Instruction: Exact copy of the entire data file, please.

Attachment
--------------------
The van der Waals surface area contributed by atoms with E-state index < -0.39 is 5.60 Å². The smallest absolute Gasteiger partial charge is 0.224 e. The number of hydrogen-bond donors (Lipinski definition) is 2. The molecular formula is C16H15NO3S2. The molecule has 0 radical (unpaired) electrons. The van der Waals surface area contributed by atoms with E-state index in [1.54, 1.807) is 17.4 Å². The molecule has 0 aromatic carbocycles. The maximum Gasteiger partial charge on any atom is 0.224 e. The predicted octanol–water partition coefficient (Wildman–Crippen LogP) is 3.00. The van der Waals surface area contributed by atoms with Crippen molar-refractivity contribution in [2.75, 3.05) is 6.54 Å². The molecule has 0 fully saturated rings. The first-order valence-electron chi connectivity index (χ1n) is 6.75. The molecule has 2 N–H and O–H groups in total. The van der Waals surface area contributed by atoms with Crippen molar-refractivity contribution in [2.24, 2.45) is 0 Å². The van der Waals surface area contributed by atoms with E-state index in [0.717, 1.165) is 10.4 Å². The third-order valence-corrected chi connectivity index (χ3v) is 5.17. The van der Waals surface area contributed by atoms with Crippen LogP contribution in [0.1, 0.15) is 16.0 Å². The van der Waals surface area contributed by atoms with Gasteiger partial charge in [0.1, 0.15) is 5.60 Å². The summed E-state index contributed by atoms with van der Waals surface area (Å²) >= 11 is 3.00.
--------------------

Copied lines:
The van der Waals surface area contributed by atoms with E-state index < -0.39 is 5.60 Å². The smallest absolute Gasteiger partial charge is 0.224 e. The number of hydrogen-bond donors (Lipinski definition) is 2. The molecular formula is C16H15NO3S2. The molecule has 0 radical (unpaired) electrons. The van der Waals surface area contributed by atoms with E-state index in [1.54, 1.807) is 17.4 Å². The molecule has 0 aromatic carbocycles. The maximum Gasteiger partial charge on any atom is 0.224 e. The predicted octanol–water partition coefficient (Wildman–Crippen LogP) is 3.00. The van der Waals surface area contributed by atoms with Crippen molar-refractivity contribution in [2.75, 3.05) is 6.54 Å². The molecule has 0 fully saturated rings. The first-order valence-electron chi connectivity index (χ1n) is 6.75. The molecule has 2 N–H and O–H groups in total. The van der Waals surface area contributed by atoms with Crippen molar-refractivity contribution in [2.24, 2.45) is 0 Å². The van der Waals surface area contributed by atoms with E-state index in [0.717, 1.165) is 10.4 Å². The third-order valence-corrected chi connectivity index (χ3v) is 5.17. The van der Waals surface area contributed by atoms with Crippen LogP contribution in [0.1, 0.15) is 16.0 Å². The van der Waals surface area contributed by atoms with Gasteiger partial charge in [0.1, 0.15) is 5.60 Å². The summed E-state index contributed by atoms with van der Waals surface area (Å²) >= 11 is 3.00.